God doesn't play games with us

Wednesday, September 25, 2019 - Updated: 2:17 pm

QUESTION: In the seats and in the back of churches, I often see small papers and leaflets telling of the “unfailing help” of a particular saint. A lot of times the papers say that one must say certain prayers faithfully or a certain number of prayers over so many days. Somehow these things make me uncomfortable, but I don’t want to be a complete skeptic.


ANSWER: One of the admirable aspects of our Catholic faith is its authentic devotion to the saints. The church fosters the veneration of the saints so that we might see in their lives examples of how the light of Christ might shine in our own lives. The veneration of the saints is rooted in belief in the mystical body of Christ. The mystical body encompasses Christ and the saints in heaven, those awaiting entrance into heaven, as well as believers on earth. Through this mystical body of Christ, we give praise and worship to the Father. As we live and worship as the mystical body, we feel a closeness to the saints who have lived heroic lives and are now with the Lord in glory.

One of the chief criticisms of the Catholic Church by Martin Luther was that it had become superstitious and knew nothing of true faith or the word of God. The Catholic Church has responded well to such criticism and has certainly come a long way since the days of Luther, but not all Catholics have made the journey.

One of the least appealing aspects of the Catholic faith is the way in which some have turned authentic devotion to the saints into forms of superstition that obscure our faith and give scandal to others. If these slips of paper are meant to inspire faith, unfortunately at times they do the opposite.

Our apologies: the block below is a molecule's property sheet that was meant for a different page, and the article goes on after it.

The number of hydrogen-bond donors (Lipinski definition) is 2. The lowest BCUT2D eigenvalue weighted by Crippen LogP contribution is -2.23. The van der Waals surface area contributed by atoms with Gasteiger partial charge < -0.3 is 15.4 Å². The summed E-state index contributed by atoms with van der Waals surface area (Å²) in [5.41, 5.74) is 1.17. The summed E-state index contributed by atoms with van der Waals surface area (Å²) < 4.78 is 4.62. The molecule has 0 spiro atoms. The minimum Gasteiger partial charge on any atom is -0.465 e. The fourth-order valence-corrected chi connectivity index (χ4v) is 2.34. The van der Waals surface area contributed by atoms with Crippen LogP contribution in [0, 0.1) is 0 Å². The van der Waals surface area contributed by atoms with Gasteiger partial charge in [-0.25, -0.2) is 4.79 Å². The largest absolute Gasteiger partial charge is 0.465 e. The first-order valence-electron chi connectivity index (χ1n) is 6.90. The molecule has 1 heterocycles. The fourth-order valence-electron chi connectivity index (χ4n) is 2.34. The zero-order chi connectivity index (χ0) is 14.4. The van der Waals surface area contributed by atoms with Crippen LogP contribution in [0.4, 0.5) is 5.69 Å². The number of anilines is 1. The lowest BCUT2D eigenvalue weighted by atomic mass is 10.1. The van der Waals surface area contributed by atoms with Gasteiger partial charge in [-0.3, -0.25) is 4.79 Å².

Prayer to the saints is certainly appropriate. However, “the conditions” associated with some such prayers (e.g. “nine times” or “nine days”) could hardly be rules imposed by God. Such practices reflect more of the compulsion and superstition of chain letters rather than authentic Christian prayer.

Also, one has to wonder about the “unfailing” part. What is the nature of prayer that is a success or a failure? If one prays for physical healing only to be cured of bitterness and opened to God’s will, is that prayer a failure?

Authentic Christian prayer is one that never makes demands on God. Christian prayer rests upon our relationship with God as the one who knows our needs. We pray to make known our dependence and dispose ourselves to God’s actions on our behalf. To demand things of God the way we might do to our neighbors is to misunderstand the relationship and to set ourselves up for terrible disappointments and even unnecessary crises of faith.

Our lives rest with a God of great love and providence who does not play games with us. Our response should be one of confidence and faith, not superstition and the counting of days and slips of paper. Given the fact that Jesus promises heaven to those who give drink to the thirsty and food to the hungry, our prayer should lead us to action on behalf of those in need.


Father Bober is administrator of the grouping that includes St. Kilian in Adams/Cranberry townships and Holy Sepulcher in Glade Mills.

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